Distortion is bad, fidelity is good.
These things can be measured, but unfortunately often are not.
Lets all stick our heads in the sand and pretend that we have Golden Ears.

I contend that the reason some cables sound good in some systems and bad in others is that phenomena I call stacked distortions. If it so happens that the cable distorts in a way that stacks against the other distortions in your system and masks a problem then the cable sounds good, the other way, bad.
If your cables ring and the rest of the system is dull, viola!
This happens in many subtle and not so subtle ways.
I have found that the better the system the more obvious this becomes.
Imagine a perfect system, then replace a component with one with just one flaw. The distortion it introduces would then be obvious for what it was, would it not?
Now imagine adding another distortion. The effect would be present but less obvious as it would interact with the first distortion. Now add a third and so forth. The only solution is to remove the distortions, not add more.

Some records sound terrible on your system. Why? Is it the recording?
Probably not. It is probably that the recording makes obvious a fault in your system, or its flaw and the flaw in your system compound each other.
Do you like a certain recording? Same thing.
If you look into this you will see that I am right.
A lot can be learned from this approach.
Forget about bright cables, detailed cables, smooth cables.
To answer your question about inexpensive cables I have had interconnects up to $1800 in my system. The best sound my system has produced are the $200 Grover Huffmans.
By the way talking about drones, the FAA has shot down Amazons request to use drones to deliver small packages
FAA has shot down Amazons request to use drones
It seems that quite a few audiophiles who want to turn their hobby into an enjoyable business go into cables, and I applaud them. I have nothing but best wishes for anyone who tries to turn the love of their hobby into a little profit. This gives all of us choices other than the high-priced big names--it also adds to the audio nervosa of having to make blind decisions, but there are always return policies. All of that aside, I see no reason why anyone who wants to improve their system via cables cannot make their own. There are so many good parts on the market, including quality connectors, high purity wire of all types, good dielectrics, etc, you can hardly go wrong in putting together a power cord or a speaker cable. Interconnects are a bit more demanding, but nothing is so expensive it cannot be tried once. And yes, now you will be able to say that your own cord will outperform cables costing many times more. You may even think about getting a website. Naw, forget that……..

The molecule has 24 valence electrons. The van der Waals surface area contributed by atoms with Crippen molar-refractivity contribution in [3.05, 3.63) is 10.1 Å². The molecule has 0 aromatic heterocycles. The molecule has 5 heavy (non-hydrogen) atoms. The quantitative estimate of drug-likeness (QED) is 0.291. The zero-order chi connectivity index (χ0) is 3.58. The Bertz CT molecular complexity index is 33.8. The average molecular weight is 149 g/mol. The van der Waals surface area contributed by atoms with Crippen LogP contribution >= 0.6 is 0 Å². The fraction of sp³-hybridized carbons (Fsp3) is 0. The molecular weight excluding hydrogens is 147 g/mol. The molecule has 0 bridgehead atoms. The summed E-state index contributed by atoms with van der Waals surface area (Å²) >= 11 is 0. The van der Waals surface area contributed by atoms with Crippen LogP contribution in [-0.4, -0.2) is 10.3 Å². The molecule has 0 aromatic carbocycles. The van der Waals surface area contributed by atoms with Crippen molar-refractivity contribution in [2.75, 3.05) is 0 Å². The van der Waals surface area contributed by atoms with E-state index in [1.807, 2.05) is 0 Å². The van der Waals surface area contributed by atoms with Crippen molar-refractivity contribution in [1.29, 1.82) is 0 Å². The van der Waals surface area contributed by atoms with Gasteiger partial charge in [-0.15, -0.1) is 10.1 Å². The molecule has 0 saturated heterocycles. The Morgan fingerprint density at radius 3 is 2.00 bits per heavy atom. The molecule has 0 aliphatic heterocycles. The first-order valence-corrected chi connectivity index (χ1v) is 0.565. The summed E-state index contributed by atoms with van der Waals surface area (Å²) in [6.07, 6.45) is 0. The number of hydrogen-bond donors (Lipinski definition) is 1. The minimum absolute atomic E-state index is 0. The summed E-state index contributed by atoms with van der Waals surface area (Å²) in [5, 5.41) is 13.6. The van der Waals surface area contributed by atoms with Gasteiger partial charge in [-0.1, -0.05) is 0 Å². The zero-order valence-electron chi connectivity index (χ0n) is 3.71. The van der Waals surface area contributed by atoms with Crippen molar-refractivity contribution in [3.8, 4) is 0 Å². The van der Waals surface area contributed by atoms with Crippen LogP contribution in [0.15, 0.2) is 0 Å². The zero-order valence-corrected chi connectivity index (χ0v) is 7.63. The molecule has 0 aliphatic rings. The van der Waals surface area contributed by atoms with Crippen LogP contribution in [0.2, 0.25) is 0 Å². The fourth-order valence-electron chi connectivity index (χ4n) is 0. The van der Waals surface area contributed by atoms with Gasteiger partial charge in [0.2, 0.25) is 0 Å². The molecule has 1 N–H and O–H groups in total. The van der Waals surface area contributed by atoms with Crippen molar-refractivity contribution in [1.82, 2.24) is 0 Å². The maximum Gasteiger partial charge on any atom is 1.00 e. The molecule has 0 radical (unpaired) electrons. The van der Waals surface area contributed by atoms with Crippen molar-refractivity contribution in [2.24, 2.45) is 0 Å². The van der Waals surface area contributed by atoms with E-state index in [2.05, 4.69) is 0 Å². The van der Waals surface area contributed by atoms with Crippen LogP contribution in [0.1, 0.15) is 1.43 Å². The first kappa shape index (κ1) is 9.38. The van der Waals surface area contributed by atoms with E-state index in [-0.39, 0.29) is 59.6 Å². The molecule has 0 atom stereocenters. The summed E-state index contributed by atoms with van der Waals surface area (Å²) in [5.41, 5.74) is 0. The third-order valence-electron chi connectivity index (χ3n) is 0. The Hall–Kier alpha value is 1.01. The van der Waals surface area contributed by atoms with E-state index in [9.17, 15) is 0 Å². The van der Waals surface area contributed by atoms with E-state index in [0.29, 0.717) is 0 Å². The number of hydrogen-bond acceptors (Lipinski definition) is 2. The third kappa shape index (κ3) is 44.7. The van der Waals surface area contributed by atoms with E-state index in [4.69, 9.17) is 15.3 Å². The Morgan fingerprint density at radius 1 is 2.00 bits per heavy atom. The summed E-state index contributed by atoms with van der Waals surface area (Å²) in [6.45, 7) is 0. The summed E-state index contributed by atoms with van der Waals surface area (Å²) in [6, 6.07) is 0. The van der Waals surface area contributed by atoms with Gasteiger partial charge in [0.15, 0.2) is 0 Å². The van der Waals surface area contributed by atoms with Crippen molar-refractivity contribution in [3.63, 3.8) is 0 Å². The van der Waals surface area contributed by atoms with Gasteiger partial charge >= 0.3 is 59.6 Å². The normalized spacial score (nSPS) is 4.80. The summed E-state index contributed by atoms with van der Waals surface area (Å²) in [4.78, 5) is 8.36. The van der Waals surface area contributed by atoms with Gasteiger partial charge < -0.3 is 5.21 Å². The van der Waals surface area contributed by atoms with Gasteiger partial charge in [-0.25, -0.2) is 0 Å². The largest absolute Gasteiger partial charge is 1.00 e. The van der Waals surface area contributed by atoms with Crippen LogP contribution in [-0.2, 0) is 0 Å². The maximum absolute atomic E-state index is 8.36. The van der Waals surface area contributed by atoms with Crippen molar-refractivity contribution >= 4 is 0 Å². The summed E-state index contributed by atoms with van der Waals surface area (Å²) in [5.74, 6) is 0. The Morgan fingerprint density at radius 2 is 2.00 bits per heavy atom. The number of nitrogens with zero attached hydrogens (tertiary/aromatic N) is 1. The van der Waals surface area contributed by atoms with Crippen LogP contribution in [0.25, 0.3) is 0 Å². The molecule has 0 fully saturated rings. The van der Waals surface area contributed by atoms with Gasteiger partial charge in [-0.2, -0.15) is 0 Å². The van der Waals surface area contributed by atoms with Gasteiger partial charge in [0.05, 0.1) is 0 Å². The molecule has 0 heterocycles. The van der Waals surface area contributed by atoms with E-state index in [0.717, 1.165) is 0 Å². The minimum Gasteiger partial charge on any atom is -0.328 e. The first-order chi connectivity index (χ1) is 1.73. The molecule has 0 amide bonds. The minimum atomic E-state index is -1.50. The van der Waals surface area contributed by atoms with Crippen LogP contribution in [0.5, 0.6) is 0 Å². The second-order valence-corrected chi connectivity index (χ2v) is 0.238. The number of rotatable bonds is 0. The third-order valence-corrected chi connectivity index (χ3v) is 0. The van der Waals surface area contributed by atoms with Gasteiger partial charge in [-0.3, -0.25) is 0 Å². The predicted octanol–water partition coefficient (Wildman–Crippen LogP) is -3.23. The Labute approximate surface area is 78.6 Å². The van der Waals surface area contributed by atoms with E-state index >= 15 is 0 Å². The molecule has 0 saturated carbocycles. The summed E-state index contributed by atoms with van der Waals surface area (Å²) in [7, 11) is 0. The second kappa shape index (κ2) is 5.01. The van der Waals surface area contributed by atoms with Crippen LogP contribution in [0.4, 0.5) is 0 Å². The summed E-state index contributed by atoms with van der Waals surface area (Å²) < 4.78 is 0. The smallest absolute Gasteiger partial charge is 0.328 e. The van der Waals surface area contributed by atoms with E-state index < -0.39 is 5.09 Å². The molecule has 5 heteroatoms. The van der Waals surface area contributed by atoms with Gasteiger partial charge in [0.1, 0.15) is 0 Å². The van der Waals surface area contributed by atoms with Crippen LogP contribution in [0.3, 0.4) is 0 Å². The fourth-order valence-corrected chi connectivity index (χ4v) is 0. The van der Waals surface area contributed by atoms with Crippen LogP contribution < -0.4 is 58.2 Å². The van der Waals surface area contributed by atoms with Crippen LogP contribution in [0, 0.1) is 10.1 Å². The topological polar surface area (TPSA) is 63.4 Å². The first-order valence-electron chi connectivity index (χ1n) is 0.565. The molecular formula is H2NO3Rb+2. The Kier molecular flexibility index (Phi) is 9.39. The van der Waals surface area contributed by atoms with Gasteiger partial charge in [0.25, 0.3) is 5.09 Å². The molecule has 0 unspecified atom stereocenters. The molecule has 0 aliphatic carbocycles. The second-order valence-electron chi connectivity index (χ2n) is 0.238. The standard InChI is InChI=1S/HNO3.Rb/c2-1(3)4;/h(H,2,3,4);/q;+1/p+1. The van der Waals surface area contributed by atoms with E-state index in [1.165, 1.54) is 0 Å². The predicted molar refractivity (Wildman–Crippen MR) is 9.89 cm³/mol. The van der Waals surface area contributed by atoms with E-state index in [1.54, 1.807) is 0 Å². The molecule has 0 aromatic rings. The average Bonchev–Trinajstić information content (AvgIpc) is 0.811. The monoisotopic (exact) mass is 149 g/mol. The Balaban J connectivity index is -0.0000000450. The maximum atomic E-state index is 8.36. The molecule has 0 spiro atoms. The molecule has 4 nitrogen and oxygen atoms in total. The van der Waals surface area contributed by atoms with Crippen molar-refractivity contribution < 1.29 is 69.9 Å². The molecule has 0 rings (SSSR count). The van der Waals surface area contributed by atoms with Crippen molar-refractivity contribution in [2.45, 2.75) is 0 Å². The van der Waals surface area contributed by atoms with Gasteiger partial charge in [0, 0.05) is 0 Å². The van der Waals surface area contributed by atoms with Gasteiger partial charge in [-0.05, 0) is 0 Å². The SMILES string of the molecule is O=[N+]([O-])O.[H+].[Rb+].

Mitch1 is spot on. These claims can be in fact true. Test drive for yourself as that is the only way you will know. I settled on cables that sound better than cables costing up to 10x more to me.
Maybe what audiophiles need in terms of trying out cables, especially speaker cables is a consortium of members's cables that circulate like the dishes at a sushi bar.
Thank you Jim for not taking my sarcastically cynical first post as mean spirited, which it was not meant to be. I am interested in other's viewpoints on your topic and, as usual, Al has added some salient points based on his significant experience and science.
Your members circulating cables suggestion sounds like it would be fun to do. I have shared a few of my "backyard" creations with others in the past, both cables made from readily available commercial high end bulk cable and a few of my "made from scratch" efforts and I am always interested to hear how they are perceived by others in their own systems. In one case, based on some loaners I sent out, a long-time equipment designer commissioned me to make him a pair of ICs that he found to have particular merit in his system, when compared with his $3K reference wires! In addition to making one feel good, that is an example of how a guy in a garage can make stuff comparable (at least in one system) with some of the major mfg offerings.
Chris VenHaus at VH Audio is another good example of a guy who started with some ideas and a lot of trial and error, has ended up with some very well-respected cable designs that compete at any level.
So don't but them its your cash!!
"Maybe what audiophiles need in terms of trying out cables, especially speaker cables is a consortium of members's cables that circulate like the dishes at a sushi bar"

The Polk Audio forum did just that for years. Not sure if it's still happening to any degree.
Issue solved here:
What is happening is those 'world beater' cables DO sound better than 10 times more expensive cables 'IN THE CHEAP SYSTEMS owned by folks buying the 'world beater' cables.

For folks who have expensive systems, the 'world beater, but cheap' cables sound like crap. Where the expensive cables sound great.
See. problem solved. LOL
Arh and Swamprider: That was fast on the part of FAA, because if Capt Sullenberger had a problem with birds crashing into his plane, the hazard of drones buzzing into turbines would be equally lethal. However, if the FAA worked that quickly, it was to compensate for all the other times, they looked the other way on safety requirements, and airplane maintenance. Check out a show called "Air Disasters" on one of the Discovery channels.